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PostPosted: Tue Feb 14, 2017 11:51 am 
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Joined: Mon Oct 17, 2016 10:47 am
Posts: 17
Location: Orangevale, California
ok, thanks John! I will check it out.


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PostPosted: Thu Jul 20, 2017 9:57 pm 
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Joined: Fri May 22, 2015 7:43 pm
Posts: 61
The fingerboard radius and the radius of the top don't really have anything to do with each other. The angle of the neck to the top does matter. I believe you can use whatever radius you want to for your top. However, your neck angle and your bridge location have to be adjusted accordingly after the top is in place. This angle is custom to different guitar designs for sound, intonation, and functionality.


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PostPosted: Fri Jul 21, 2017 5:45 am 
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Joined: Wed Aug 13, 2014 12:14 pm
Posts: 943
Maybe some people can construct a guitar so the neck is at the correct angle to the body without any adjustments. I can't. When the time comes to install the neck, I spend some quality time with a straightedge, sanding blocks, a small chisel, and quite likely some assorted shims to get the neck aligned properly to the body by carefully shaving/sanding the heel of the neck where it contacts the guitar body.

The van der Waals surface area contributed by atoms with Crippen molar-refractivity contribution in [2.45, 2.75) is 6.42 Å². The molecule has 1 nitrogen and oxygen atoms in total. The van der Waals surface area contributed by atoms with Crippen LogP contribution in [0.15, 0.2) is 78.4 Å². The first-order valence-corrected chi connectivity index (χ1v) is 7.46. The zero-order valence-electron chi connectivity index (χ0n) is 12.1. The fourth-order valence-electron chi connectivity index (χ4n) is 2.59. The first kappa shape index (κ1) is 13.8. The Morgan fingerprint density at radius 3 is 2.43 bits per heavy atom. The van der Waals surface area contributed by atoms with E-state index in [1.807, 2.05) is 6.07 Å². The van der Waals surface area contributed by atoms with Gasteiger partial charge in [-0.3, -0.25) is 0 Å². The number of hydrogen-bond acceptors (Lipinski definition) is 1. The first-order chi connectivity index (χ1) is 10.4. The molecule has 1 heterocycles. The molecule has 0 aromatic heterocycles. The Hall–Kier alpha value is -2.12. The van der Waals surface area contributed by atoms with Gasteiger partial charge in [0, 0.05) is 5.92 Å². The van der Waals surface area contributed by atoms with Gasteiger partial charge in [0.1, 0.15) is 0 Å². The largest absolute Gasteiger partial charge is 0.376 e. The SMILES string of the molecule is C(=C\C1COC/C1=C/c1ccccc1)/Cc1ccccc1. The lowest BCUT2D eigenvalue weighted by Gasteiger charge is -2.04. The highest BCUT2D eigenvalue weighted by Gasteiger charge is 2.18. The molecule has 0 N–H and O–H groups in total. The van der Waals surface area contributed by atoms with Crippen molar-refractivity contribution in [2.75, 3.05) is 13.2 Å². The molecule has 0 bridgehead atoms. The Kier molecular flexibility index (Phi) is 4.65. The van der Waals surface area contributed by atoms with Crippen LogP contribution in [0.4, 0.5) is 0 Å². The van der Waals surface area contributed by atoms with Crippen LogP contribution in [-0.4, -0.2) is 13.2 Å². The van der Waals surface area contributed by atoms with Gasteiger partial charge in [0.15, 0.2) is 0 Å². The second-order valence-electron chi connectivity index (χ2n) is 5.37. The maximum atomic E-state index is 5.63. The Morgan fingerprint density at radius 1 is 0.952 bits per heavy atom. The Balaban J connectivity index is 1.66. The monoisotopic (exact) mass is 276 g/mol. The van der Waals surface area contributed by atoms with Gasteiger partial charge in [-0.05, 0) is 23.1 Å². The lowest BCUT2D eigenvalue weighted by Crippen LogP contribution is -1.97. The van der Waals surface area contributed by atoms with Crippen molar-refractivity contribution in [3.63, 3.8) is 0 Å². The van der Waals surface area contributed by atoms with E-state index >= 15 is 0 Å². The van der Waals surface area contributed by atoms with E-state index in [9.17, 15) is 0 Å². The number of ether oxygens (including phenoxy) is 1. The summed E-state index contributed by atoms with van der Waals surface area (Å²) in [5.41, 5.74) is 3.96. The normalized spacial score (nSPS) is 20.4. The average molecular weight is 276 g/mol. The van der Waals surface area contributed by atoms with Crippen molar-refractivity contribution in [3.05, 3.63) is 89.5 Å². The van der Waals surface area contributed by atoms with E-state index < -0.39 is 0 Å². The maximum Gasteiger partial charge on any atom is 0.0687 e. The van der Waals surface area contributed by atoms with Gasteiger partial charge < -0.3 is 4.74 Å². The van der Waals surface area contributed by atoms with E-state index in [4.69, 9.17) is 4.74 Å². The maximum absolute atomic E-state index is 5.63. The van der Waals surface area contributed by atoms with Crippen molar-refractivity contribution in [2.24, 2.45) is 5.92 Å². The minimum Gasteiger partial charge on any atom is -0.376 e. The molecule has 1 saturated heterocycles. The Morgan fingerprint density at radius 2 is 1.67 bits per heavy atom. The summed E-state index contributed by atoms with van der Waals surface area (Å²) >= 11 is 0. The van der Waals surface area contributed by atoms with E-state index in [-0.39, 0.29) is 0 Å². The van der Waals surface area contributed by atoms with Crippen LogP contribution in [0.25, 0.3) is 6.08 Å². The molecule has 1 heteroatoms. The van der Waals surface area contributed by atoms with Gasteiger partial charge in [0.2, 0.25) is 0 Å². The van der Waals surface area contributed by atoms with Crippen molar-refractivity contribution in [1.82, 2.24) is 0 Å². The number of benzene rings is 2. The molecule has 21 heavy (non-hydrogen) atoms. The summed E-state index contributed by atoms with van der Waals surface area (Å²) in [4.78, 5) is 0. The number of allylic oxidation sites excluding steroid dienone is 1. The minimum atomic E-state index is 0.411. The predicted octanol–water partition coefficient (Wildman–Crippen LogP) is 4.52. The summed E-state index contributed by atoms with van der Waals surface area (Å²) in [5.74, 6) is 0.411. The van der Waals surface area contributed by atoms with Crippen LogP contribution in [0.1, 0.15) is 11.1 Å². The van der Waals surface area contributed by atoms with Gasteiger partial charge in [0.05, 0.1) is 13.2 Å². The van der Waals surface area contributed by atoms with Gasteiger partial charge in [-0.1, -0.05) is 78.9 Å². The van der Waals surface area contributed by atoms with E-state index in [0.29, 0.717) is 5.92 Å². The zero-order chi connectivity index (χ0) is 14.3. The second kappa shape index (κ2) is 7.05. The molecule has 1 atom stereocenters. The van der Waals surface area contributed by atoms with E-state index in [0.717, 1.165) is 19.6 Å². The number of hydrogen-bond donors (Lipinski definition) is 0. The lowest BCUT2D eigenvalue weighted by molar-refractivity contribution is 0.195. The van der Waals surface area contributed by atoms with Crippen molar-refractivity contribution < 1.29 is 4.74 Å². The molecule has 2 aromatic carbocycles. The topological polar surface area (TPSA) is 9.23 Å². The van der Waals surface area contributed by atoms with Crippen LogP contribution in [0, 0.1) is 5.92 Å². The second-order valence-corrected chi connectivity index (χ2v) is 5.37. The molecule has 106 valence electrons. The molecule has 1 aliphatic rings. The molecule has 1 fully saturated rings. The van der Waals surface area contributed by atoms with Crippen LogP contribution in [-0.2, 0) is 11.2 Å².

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Everybody is ignorant, only on different subjects. -- Will Rogers
There are lots of people who mistake their imagination for their memory. - Josh Billings
Anything is possible if you don't know what you are talking about.


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PostPosted: Fri Jul 21, 2017 6:27 am 
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Joined: Fri Mar 03, 2006 7:09 pm
Posts: 5420
Location: Hegins, Pa
to control the neck block I use screws and screw it through the mold to act as a spreader. This will hold the neck square to the mold. Then when I use my sanding dish I can set the angel pretty precisely. This makes setting a neck pretty easy compared to letting it float or using an inside spreader

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Blues Creek Guitars Inc
Authorized CF Martin Repair Center
Board of Directors of Association of Stringed Instrument Artisans
http://www.bluescreekguitars.com


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PostPosted: Mon Jul 24, 2017 11:05 pm 
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Joined: Fri May 22, 2015 7:43 pm
Posts: 61
I hear you on that. I have had an instance where I was about to sand my neck angle into the top and noticed a lot of wobble that the neck block has in the mold. If you are using a Martin style block with the 90 fork that extra piece of wood adds more leverage to the neck block which can move the angle even more. There is enough wobble to screw up a neck angle by a huge margin. I ended up making some neck to tail block spreaders. They worked for the job being but the spreader was so long any inconsistency created a torque and the force wasn't linear. Screwing the neck block to the mold seems so much simpler and effective.

And yes, lots of time setting the neck. Lots of patience is required. Getting the neck angle on the body correct does help tremendously though. John's videos are very good in explaining the whole process.


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